Can Food Be Medicine?

Dr. Sushrut Jangi explored the fascinating history and current environment of nutritional therapies in the United States in his article in New Republic entitled The Nutrition Gap: Are Doctors Ready to Think Outside the Pillbox?

The article examines historic uses of food as medicine (e.g. citrus fruits for combating scurvy), explains how and when specific diets fell out of favor, investigates why certain people are taking nutritional therapies into their own hands, and asks us whether or not it’s time to reconsider using food to fight disease.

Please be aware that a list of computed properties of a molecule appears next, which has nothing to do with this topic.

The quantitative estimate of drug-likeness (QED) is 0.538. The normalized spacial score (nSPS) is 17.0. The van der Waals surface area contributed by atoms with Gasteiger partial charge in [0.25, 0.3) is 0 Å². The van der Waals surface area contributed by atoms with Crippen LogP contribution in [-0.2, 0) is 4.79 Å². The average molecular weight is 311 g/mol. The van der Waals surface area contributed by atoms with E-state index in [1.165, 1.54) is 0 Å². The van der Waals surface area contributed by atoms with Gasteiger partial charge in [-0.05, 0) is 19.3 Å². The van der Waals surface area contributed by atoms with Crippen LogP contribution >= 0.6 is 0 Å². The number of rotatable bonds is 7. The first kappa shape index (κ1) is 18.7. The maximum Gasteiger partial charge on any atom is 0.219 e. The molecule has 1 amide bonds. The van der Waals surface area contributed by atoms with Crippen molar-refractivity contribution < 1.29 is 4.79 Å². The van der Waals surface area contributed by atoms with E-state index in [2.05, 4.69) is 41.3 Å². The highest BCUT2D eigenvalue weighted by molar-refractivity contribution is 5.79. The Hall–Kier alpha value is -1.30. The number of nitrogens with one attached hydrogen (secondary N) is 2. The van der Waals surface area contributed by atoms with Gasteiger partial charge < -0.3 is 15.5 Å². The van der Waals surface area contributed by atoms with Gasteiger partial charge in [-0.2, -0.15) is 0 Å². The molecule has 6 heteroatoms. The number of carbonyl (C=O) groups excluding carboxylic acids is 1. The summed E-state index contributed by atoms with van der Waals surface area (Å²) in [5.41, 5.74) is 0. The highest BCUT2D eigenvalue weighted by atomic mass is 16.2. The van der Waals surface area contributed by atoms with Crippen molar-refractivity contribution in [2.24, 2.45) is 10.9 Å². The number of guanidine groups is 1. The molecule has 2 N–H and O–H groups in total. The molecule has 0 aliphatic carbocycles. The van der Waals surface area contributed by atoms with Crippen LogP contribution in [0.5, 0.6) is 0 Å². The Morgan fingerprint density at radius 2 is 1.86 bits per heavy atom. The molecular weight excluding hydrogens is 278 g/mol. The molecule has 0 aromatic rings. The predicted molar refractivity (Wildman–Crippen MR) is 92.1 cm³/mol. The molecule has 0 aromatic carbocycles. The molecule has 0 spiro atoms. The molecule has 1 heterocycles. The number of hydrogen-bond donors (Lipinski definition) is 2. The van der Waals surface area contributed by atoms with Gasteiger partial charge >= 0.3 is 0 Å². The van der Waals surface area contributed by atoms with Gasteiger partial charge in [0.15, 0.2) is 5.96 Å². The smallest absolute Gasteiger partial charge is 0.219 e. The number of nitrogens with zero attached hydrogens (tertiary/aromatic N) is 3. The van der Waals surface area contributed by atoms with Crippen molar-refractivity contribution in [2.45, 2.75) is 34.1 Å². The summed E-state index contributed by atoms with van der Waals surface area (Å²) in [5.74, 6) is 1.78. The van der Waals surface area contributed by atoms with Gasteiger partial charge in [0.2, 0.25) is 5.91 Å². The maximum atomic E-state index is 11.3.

Despite the economic success and reasonable efficacy of the pharmaceutical industry, some patients disenchanted by the costs and side effects of drugs have been flocking to other solutions. Nutritional therapies have become an attractive self-treatment… more than 75 percent of patients diagnosed with cancer will try dietary and other alternative therapies and many do not disclose them to their doctors, relying instead on the advice of friends or the media.

How will the pharmaceutical and medical communities react to this resurgence of nutritional therapies?  It’s probably too soon to tell, but the discussion that ensues could shape our country’s health and wellness philosophy for years to come.